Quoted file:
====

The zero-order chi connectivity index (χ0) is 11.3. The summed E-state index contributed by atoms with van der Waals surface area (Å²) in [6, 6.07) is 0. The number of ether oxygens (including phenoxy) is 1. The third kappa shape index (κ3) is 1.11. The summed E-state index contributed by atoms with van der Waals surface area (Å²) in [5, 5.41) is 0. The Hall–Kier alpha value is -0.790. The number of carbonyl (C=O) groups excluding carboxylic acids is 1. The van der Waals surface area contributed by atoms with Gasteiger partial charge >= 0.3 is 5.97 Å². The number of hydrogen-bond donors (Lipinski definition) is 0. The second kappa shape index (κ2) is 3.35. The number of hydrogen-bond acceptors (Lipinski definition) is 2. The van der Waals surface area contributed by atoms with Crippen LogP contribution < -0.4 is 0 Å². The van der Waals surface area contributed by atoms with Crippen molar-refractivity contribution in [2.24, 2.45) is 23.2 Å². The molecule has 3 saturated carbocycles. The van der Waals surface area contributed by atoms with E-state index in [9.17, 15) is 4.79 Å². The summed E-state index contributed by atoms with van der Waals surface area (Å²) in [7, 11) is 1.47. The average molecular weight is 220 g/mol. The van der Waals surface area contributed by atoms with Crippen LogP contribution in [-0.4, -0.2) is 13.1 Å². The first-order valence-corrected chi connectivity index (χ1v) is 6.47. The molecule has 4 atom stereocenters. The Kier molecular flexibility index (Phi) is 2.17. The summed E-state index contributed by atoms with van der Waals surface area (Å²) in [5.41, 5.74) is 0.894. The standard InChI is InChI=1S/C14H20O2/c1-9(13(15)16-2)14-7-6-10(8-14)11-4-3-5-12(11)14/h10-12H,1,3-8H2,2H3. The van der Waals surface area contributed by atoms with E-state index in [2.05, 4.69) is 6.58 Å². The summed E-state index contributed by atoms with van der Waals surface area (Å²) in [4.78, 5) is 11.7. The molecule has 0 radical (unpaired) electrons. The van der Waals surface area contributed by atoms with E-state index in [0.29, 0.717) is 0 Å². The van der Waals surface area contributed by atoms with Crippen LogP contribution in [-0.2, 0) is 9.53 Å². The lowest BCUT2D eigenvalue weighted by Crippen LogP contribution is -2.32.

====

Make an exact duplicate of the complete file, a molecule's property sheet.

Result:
The zero-order chi connectivity index (χ0) is 11.3. The summed E-state index contributed by atoms with van der Waals surface area (Å²) in [6, 6.07) is 0. The number of ether oxygens (including phenoxy) is 1. The third kappa shape index (κ3) is 1.11. The summed E-state index contributed by atoms with van der Waals surface area (Å²) in [5, 5.41) is 0. The Hall–Kier alpha value is -0.790. The number of carbonyl (C=O) groups excluding carboxylic acids is 1. The van der Waals surface area contributed by atoms with Gasteiger partial charge >= 0.3 is 5.97 Å². The number of hydrogen-bond donors (Lipinski definition) is 0. The second kappa shape index (κ2) is 3.35. The number of hydrogen-bond acceptors (Lipinski definition) is 2. The van der Waals surface area contributed by atoms with Crippen LogP contribution < -0.4 is 0 Å². The van der Waals surface area contributed by atoms with Crippen molar-refractivity contribution in [2.24, 2.45) is 23.2 Å². The molecule has 3 saturated carbocycles. The van der Waals surface area contributed by atoms with E-state index in [9.17, 15) is 4.79 Å². The summed E-state index contributed by atoms with van der Waals surface area (Å²) in [7, 11) is 1.47. The average molecular weight is 220 g/mol. The van der Waals surface area contributed by atoms with Crippen LogP contribution in [-0.4, -0.2) is 13.1 Å². The first-order valence-corrected chi connectivity index (χ1v) is 6.47. The molecule has 4 atom stereocenters. The Kier molecular flexibility index (Phi) is 2.17. The summed E-state index contributed by atoms with van der Waals surface area (Å²) in [5.41, 5.74) is 0.894. The standard InChI is InChI=1S/C14H20O2/c1-9(13(15)16-2)14-7-6-10(8-14)11-4-3-5-12(11)14/h10-12H,1,3-8H2,2H3. The van der Waals surface area contributed by atoms with E-state index in [2.05, 4.69) is 6.58 Å². The summed E-state index contributed by atoms with van der Waals surface area (Å²) in [4.78, 5) is 11.7. The molecule has 0 radical (unpaired) electrons. The van der Waals surface area contributed by atoms with E-state index in [0.29, 0.717) is 0 Å². The van der Waals surface area contributed by atoms with Crippen LogP contribution in [-0.2, 0) is 9.53 Å². The lowest BCUT2D eigenvalue weighted by Crippen LogP contribution is -2.32.